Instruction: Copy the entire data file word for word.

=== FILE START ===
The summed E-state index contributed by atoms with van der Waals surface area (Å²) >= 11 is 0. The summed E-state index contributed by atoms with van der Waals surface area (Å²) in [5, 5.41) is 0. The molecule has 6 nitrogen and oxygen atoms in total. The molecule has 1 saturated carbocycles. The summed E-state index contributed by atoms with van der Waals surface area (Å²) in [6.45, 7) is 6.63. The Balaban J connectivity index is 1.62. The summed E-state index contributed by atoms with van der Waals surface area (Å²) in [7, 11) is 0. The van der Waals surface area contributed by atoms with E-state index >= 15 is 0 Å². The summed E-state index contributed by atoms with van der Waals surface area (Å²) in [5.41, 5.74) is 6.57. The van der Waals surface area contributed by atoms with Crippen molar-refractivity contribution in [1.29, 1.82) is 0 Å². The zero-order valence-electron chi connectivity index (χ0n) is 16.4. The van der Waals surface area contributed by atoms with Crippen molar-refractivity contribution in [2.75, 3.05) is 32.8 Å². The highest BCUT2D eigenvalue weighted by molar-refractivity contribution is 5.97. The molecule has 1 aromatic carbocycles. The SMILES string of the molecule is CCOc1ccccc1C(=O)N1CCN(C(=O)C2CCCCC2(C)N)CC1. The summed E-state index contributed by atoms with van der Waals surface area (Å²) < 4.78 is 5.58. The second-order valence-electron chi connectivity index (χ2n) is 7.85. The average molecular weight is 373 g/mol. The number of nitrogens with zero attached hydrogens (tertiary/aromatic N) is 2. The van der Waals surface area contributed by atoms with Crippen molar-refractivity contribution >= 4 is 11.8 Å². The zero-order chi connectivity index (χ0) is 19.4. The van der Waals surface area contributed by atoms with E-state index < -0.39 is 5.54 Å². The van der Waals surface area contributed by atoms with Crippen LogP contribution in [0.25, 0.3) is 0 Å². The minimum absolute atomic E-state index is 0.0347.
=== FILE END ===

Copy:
The summed E-state index contributed by atoms with van der Waals surface area (Å²) >= 11 is 0. The summed E-state index contributed by atoms with van der Waals surface area (Å²) in [5, 5.41) is 0. The molecule has 6 nitrogen and oxygen atoms in total. The molecule has 1 saturated carbocycles. The summed E-state index contributed by atoms with van der Waals surface area (Å²) in [6.45, 7) is 6.63. The Balaban J connectivity index is 1.62. The summed E-state index contributed by atoms with van der Waals surface area (Å²) in [7, 11) is 0. The van der Waals surface area contributed by atoms with E-state index >= 15 is 0 Å². The summed E-state index contributed by atoms with van der Waals surface area (Å²) in [5.41, 5.74) is 6.57. The van der Waals surface area contributed by atoms with Crippen molar-refractivity contribution in [1.29, 1.82) is 0 Å². The zero-order valence-electron chi connectivity index (χ0n) is 16.4. The van der Waals surface area contributed by atoms with Crippen molar-refractivity contribution in [2.75, 3.05) is 32.8 Å². The highest BCUT2D eigenvalue weighted by molar-refractivity contribution is 5.97. The molecule has 1 aromatic carbocycles. The SMILES string of the molecule is CCOc1ccccc1C(=O)N1CCN(C(=O)C2CCCCC2(C)N)CC1. The summed E-state index contributed by atoms with van der Waals surface area (Å²) < 4.78 is 5.58. The second-order valence-electron chi connectivity index (χ2n) is 7.85. The average molecular weight is 373 g/mol. The number of nitrogens with zero attached hydrogens (tertiary/aromatic N) is 2. The van der Waals surface area contributed by atoms with Crippen molar-refractivity contribution >= 4 is 11.8 Å². The zero-order chi connectivity index (χ0) is 19.4. The van der Waals surface area contributed by atoms with E-state index < -0.39 is 5.54 Å². The van der Waals surface area contributed by atoms with Crippen LogP contribution in [0.25, 0.3) is 0 Å². The minimum absolute atomic E-state index is 0.0347.